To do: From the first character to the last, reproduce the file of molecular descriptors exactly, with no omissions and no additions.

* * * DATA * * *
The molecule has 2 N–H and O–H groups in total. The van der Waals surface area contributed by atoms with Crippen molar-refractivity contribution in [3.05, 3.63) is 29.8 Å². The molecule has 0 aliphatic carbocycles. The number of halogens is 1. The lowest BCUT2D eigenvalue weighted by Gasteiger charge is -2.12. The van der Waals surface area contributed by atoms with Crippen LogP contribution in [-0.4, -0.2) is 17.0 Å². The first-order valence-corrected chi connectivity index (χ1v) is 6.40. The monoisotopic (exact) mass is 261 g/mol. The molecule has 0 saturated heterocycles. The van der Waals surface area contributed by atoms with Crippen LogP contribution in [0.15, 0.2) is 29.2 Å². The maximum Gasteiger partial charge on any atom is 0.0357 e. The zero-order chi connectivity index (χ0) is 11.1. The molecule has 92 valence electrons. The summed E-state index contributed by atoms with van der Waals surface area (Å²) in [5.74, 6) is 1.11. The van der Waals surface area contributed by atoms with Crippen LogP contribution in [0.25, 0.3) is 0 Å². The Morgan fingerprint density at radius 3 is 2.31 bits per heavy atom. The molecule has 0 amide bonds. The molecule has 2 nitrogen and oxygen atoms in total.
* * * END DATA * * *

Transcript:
The molecule has 2 N–H and O–H groups in total. The van der Waals surface area contributed by atoms with Crippen molar-refractivity contribution in [3.05, 3.63) is 29.8 Å². The molecule has 0 aliphatic carbocycles. The number of halogens is 1. The lowest BCUT2D eigenvalue weighted by Gasteiger charge is -2.12. The van der Waals surface area contributed by atoms with Crippen LogP contribution in [-0.4, -0.2) is 17.0 Å². The first-order valence-corrected chi connectivity index (χ1v) is 6.40. The monoisotopic (exact) mass is 261 g/mol. The molecule has 0 saturated heterocycles. The van der Waals surface area contributed by atoms with Crippen LogP contribution in [0.15, 0.2) is 29.2 Å². The maximum Gasteiger partial charge on any atom is 0.0357 e. The zero-order chi connectivity index (χ0) is 11.1. The molecule has 92 valence electrons. The summed E-state index contributed by atoms with van der Waals surface area (Å²) in [5.74, 6) is 1.11. The van der Waals surface area contributed by atoms with Crippen LogP contribution in [0.25, 0.3) is 0 Å². The Morgan fingerprint density at radius 3 is 2.31 bits per heavy atom. The molecule has 0 amide bonds. The molecule has 2 nitrogen and oxygen atoms in total.